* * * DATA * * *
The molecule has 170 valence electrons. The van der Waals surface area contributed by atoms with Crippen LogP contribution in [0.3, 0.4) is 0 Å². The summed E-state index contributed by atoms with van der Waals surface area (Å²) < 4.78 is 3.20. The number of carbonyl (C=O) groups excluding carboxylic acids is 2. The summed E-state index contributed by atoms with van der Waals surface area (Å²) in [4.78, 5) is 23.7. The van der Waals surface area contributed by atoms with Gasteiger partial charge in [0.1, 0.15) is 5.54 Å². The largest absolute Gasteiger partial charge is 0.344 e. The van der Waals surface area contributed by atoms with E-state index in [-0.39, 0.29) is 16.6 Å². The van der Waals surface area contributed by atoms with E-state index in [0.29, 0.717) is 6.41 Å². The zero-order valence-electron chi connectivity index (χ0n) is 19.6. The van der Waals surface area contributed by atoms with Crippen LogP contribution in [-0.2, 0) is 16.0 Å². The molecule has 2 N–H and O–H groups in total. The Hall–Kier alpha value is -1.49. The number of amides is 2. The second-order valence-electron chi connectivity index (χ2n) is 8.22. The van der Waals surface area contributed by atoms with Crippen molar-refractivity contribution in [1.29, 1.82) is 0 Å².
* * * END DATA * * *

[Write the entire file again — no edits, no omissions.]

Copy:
The molecule has 170 valence electrons. The van der Waals surface area contributed by atoms with Crippen LogP contribution in [0.3, 0.4) is 0 Å². The summed E-state index contributed by atoms with van der Waals surface area (Å²) < 4.78 is 3.20. The number of carbonyl (C=O) groups excluding carboxylic acids is 2. The summed E-state index contributed by atoms with van der Waals surface area (Å²) in [4.78, 5) is 23.7. The van der Waals surface area contributed by atoms with Gasteiger partial charge in [0.1, 0.15) is 5.54 Å². The largest absolute Gasteiger partial charge is 0.344 e. The van der Waals surface area contributed by atoms with E-state index in [-0.39, 0.29) is 16.6 Å². The van der Waals surface area contributed by atoms with E-state index in [0.29, 0.717) is 6.41 Å². The zero-order valence-electron chi connectivity index (χ0n) is 19.6. The van der Waals surface area contributed by atoms with Crippen LogP contribution in [-0.2, 0) is 16.0 Å². The molecule has 2 N–H and O–H groups in total. The Hall–Kier alpha value is -1.49. The number of amides is 2. The second-order valence-electron chi connectivity index (χ2n) is 8.22. The van der Waals surface area contributed by atoms with Crippen molar-refractivity contribution in [1.29, 1.82) is 0 Å².